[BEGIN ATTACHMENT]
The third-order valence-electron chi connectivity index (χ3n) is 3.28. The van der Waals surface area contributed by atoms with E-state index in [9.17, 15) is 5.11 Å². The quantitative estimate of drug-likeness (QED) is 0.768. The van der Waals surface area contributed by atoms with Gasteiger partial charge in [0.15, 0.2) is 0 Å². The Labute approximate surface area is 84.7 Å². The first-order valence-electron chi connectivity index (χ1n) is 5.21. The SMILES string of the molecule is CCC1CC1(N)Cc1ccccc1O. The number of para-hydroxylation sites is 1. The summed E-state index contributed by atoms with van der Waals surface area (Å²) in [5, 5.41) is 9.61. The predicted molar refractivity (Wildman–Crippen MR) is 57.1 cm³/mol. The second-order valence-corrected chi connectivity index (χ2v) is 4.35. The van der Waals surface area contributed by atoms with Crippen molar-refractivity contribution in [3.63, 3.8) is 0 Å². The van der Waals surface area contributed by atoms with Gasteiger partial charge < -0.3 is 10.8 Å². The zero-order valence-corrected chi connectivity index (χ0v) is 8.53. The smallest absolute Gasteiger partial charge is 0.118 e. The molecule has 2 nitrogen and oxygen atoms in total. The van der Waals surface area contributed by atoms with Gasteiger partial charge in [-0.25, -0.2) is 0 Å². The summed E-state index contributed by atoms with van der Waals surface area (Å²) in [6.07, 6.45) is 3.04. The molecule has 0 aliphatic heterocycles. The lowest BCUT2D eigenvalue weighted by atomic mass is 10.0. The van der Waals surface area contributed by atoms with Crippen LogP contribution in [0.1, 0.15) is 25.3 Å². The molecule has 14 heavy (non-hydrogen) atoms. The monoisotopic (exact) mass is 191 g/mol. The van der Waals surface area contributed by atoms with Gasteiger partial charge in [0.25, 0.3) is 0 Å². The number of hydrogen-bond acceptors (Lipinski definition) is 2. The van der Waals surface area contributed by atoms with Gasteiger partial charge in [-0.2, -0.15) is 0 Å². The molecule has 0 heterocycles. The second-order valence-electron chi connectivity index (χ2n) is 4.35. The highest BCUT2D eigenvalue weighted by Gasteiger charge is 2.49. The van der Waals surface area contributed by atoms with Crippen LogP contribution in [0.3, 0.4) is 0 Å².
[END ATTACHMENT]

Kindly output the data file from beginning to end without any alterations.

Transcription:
The third-order valence-electron chi connectivity index (χ3n) is 3.28. The van der Waals surface area contributed by atoms with E-state index in [9.17, 15) is 5.11 Å². The quantitative estimate of drug-likeness (QED) is 0.768. The van der Waals surface area contributed by atoms with Gasteiger partial charge in [0.15, 0.2) is 0 Å². The Labute approximate surface area is 84.7 Å². The first-order valence-electron chi connectivity index (χ1n) is 5.21. The SMILES string of the molecule is CCC1CC1(N)Cc1ccccc1O. The number of para-hydroxylation sites is 1. The summed E-state index contributed by atoms with van der Waals surface area (Å²) in [5, 5.41) is 9.61. The predicted molar refractivity (Wildman–Crippen MR) is 57.1 cm³/mol. The second-order valence-corrected chi connectivity index (χ2v) is 4.35. The van der Waals surface area contributed by atoms with Crippen molar-refractivity contribution in [3.63, 3.8) is 0 Å². The van der Waals surface area contributed by atoms with Gasteiger partial charge < -0.3 is 10.8 Å². The zero-order valence-corrected chi connectivity index (χ0v) is 8.53. The smallest absolute Gasteiger partial charge is 0.118 e. The molecule has 2 nitrogen and oxygen atoms in total. The van der Waals surface area contributed by atoms with Gasteiger partial charge in [-0.25, -0.2) is 0 Å². The summed E-state index contributed by atoms with van der Waals surface area (Å²) in [6.07, 6.45) is 3.04. The molecule has 0 aliphatic heterocycles. The lowest BCUT2D eigenvalue weighted by atomic mass is 10.0. The van der Waals surface area contributed by atoms with Crippen LogP contribution in [0.1, 0.15) is 25.3 Å². The molecule has 14 heavy (non-hydrogen) atoms. The monoisotopic (exact) mass is 191 g/mol. The van der Waals surface area contributed by atoms with Gasteiger partial charge in [0.25, 0.3) is 0 Å². The number of hydrogen-bond acceptors (Lipinski definition) is 2. The van der Waals surface area contributed by atoms with Gasteiger partial charge in [-0.2, -0.15) is 0 Å². The molecule has 0 heterocycles. The second-order valence-electron chi connectivity index (χ2n) is 4.35. The highest BCUT2D eigenvalue weighted by Gasteiger charge is 2.49. The van der Waals surface area contributed by atoms with Crippen LogP contribution in [0.3, 0.4) is 0 Å².